What’s it like to rehearse on Zoom?
We’re all learning new ways to be in touch with each other, and we’re so fortunate to have platforms that allow us to see each other even when we can’t be together! Of course over any online platform there is a lag when we sing, so there’s no way for us to really feel like we are singing together. Also, the wires support only so much sound going through at one time, so when lots of people make sound at the same time there’s usually just a garble, and sometimes people get left out of the sound all together.
When we rehearse over zoom, students in the ensemble come on and catch up with each other for a few minutes. Then everyone mutes their microphones, so singers are able to hear me but not each other. Singers sing along with me and often are asked to volunteer to demonstrate their own work for the group, unmuting so they can be heard. We learn lots of songs, and we also practice rhythm exercises, feeling a beat, keeping a steady beat, moving through time, noticing differences like loud and soft, high and low, fast and slow. It’s fun, and we learn a lot!
My child doesn’t like to be on the camera. How can I help her join a group?
This is true of so many children! And the answer may be different for every person. First, please encourage without pushing. Have her watch the lesson once or twice so she can see that others are participating and so that she gets a feeling for the very positive nature of our work together. Join in with her, and participate fully. If possible you can try setting zoom so that she doesn’t see herself on the screen — one of the biggest covid-time changes for me is the amount of time I’m spending looking at myself, and it can be very disconcerting! Also, please reach out to me (Leandra) to let me know what’s happening; it might help for me to meet individually with you and your child for a few minutes to help her warm up and feel known.
Are K-1 ensembles open to boys as well as girls?
Yes! Come one, come all!
Can my child take private voice lessons with you?
In general, I believe that the best place for a child to learn to sing is in the context of a choral community where the child is hearing many people sing and where she is helping create a sound that’s bigger than she is. And sometimes children have special interests that are helped by private lessons, either once in a while or ongoing. During this time of covid, when we can’t make that big beautiful sound together, a child might benefit a great deal from the feedback of and individual contact with a teacher. So yes, I will be teaching private lessons during this time and into the future. I welcome your child into my studio, zoom-wise or, before too long (I hope), in person.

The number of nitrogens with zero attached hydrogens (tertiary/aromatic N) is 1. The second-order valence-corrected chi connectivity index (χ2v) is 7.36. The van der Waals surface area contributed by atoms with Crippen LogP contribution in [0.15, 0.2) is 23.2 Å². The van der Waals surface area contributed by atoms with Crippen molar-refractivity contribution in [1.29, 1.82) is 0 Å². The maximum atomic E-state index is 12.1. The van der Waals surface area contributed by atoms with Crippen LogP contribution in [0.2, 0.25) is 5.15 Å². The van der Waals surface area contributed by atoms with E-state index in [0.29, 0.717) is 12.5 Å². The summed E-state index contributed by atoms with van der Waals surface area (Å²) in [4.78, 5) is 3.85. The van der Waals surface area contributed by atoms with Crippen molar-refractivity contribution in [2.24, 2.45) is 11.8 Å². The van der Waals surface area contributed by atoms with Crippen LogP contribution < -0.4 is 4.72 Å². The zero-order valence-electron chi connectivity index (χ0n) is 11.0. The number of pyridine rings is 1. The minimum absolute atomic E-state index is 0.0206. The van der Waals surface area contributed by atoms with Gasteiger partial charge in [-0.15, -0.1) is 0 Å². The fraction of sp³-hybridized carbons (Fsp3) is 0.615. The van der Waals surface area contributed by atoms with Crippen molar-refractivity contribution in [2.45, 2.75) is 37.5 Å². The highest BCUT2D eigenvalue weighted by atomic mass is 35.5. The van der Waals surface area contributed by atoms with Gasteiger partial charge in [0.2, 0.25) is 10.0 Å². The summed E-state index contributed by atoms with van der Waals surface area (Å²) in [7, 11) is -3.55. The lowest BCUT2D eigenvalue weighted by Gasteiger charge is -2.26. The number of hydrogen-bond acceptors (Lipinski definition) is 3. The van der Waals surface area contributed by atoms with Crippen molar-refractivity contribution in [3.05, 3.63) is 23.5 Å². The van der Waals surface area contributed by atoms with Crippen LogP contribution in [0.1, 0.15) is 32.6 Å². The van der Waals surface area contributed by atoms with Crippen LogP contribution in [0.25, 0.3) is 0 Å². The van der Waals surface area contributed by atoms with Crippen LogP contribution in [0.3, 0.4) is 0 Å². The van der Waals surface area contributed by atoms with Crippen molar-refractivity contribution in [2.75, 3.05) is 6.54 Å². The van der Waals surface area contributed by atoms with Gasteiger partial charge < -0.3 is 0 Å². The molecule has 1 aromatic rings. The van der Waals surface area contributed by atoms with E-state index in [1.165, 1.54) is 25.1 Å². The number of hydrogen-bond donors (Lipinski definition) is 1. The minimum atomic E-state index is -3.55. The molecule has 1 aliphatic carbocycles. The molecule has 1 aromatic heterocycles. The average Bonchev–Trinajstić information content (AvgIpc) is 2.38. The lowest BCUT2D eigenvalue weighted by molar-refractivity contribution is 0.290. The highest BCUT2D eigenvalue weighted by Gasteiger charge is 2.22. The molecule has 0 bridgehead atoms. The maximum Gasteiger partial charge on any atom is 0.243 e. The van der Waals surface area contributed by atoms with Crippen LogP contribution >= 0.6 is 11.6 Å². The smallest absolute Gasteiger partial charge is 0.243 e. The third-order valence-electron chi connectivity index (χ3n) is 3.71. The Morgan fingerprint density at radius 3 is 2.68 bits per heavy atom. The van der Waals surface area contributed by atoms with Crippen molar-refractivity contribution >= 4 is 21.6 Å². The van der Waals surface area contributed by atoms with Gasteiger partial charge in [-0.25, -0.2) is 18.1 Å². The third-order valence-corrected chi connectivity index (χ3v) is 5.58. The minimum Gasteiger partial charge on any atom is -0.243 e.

Why learn to sing?
Singing is a basic form of human expression. It adds meaning to our words and allows us to express ourselves even without words. There is no more direct way of making music or of reaching the soul than singing.
My child loves to sing but just doesn’t sound good! Can she/he learn?
All people who can talk can learn to sing, and the earlier they begin the better. Singing is learned – people are not born knowing how to sing any more than they are born knowing how to speak a language. The process of learning the language of music is similar to learning a spoken language — a person is immersed in the language for years, is spoken or sung to with expression, participates in the language with babbling gradually becoming effective communication, uses the language to communicate expressively, learns the symbols that represent the language, begins to develop understanding of grammatical concepts, learns to read the language, learns to use the language as written expression, and develops increasingly complex understanding of the use of the language.
The first step of this process of learning the language of music is often left out these days. Children grow up watching shows or listening to music, but sometimes the children are not fully engaged musically by adults. Decades ago the norm was for children to be bounced on their parents’ knees with silly rhymes, bobbed to pacify, rocked to sleep to the tune and time of a lullaby. When people naturally and expressively sing to their children, children become musical people — they move in time to music, and they carry a tune independently and expressively.
If you are not a very confident singer yourself, come along with your child and learn some tools to help your child learn to sing well.
I want to sing with my child, but he doesn’t seem to be able to sing as well when I’m singing as when I’m not. What’s going on?
Did you know that a young child’s voice is not physically capable of singing below about middle D on the piano? When an adult sings at the bottom of her voice, the child’s voice is not capable of going that low, and the child will either grumble around at the bottom of his voice and never match the pitch (until it comes into his range) or try to sing up an octave. Adults who sing with children need to pitch the music high enough for the children to sing. Try letting the child lead – let her begin the song, and then you sing along, in whatever high voice is required. You’ll be amazed at how naturally the singing comes to her. Sing like this (normal range for the child, possibly high for you) for a while, experiment, practice, and eventually it will become natural for both of you. Eventually your child’s range will increase, or your child will sing in the soprano range (high) with enough confidence and strength to allow you to sing lower, in harmony with her – there’s nothing more fun or rewarding than that!